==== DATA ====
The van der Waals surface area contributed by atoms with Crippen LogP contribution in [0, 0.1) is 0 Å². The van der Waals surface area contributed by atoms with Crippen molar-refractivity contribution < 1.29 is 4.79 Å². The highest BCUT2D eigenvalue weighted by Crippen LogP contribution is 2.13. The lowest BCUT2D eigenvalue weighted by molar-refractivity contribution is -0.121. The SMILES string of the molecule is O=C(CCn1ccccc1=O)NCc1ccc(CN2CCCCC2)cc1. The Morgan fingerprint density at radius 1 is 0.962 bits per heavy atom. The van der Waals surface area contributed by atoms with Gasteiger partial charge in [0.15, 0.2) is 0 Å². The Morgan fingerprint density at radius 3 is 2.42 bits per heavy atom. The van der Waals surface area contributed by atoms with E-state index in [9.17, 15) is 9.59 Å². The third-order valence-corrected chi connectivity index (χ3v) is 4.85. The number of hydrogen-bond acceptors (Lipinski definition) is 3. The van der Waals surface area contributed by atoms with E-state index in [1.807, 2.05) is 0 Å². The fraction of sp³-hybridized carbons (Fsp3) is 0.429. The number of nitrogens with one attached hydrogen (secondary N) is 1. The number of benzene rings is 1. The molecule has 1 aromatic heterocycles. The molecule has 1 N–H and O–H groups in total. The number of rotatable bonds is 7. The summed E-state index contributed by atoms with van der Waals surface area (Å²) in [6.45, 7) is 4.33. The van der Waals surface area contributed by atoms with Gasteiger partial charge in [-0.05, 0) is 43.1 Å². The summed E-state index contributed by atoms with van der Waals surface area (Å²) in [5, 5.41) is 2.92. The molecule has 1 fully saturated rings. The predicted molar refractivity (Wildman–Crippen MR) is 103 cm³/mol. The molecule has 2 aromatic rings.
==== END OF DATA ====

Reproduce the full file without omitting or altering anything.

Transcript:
The van der Waals surface area contributed by atoms with Crippen LogP contribution in [0, 0.1) is 0 Å². The van der Waals surface area contributed by atoms with Crippen molar-refractivity contribution < 1.29 is 4.79 Å². The highest BCUT2D eigenvalue weighted by Crippen LogP contribution is 2.13. The lowest BCUT2D eigenvalue weighted by molar-refractivity contribution is -0.121. The SMILES string of the molecule is O=C(CCn1ccccc1=O)NCc1ccc(CN2CCCCC2)cc1. The Morgan fingerprint density at radius 1 is 0.962 bits per heavy atom. The van der Waals surface area contributed by atoms with Gasteiger partial charge in [0.15, 0.2) is 0 Å². The Morgan fingerprint density at radius 3 is 2.42 bits per heavy atom. The van der Waals surface area contributed by atoms with E-state index in [9.17, 15) is 9.59 Å². The third-order valence-corrected chi connectivity index (χ3v) is 4.85. The number of hydrogen-bond acceptors (Lipinski definition) is 3. The van der Waals surface area contributed by atoms with E-state index in [1.807, 2.05) is 0 Å². The fraction of sp³-hybridized carbons (Fsp3) is 0.429. The number of nitrogens with one attached hydrogen (secondary N) is 1. The number of benzene rings is 1. The molecule has 1 aromatic heterocycles. The molecule has 1 N–H and O–H groups in total. The number of rotatable bonds is 7. The summed E-state index contributed by atoms with van der Waals surface area (Å²) in [6.45, 7) is 4.33. The van der Waals surface area contributed by atoms with Gasteiger partial charge in [-0.05, 0) is 43.1 Å². The summed E-state index contributed by atoms with van der Waals surface area (Å²) in [5, 5.41) is 2.92. The molecule has 1 fully saturated rings. The predicted molar refractivity (Wildman–Crippen MR) is 103 cm³/mol. The molecule has 2 aromatic rings.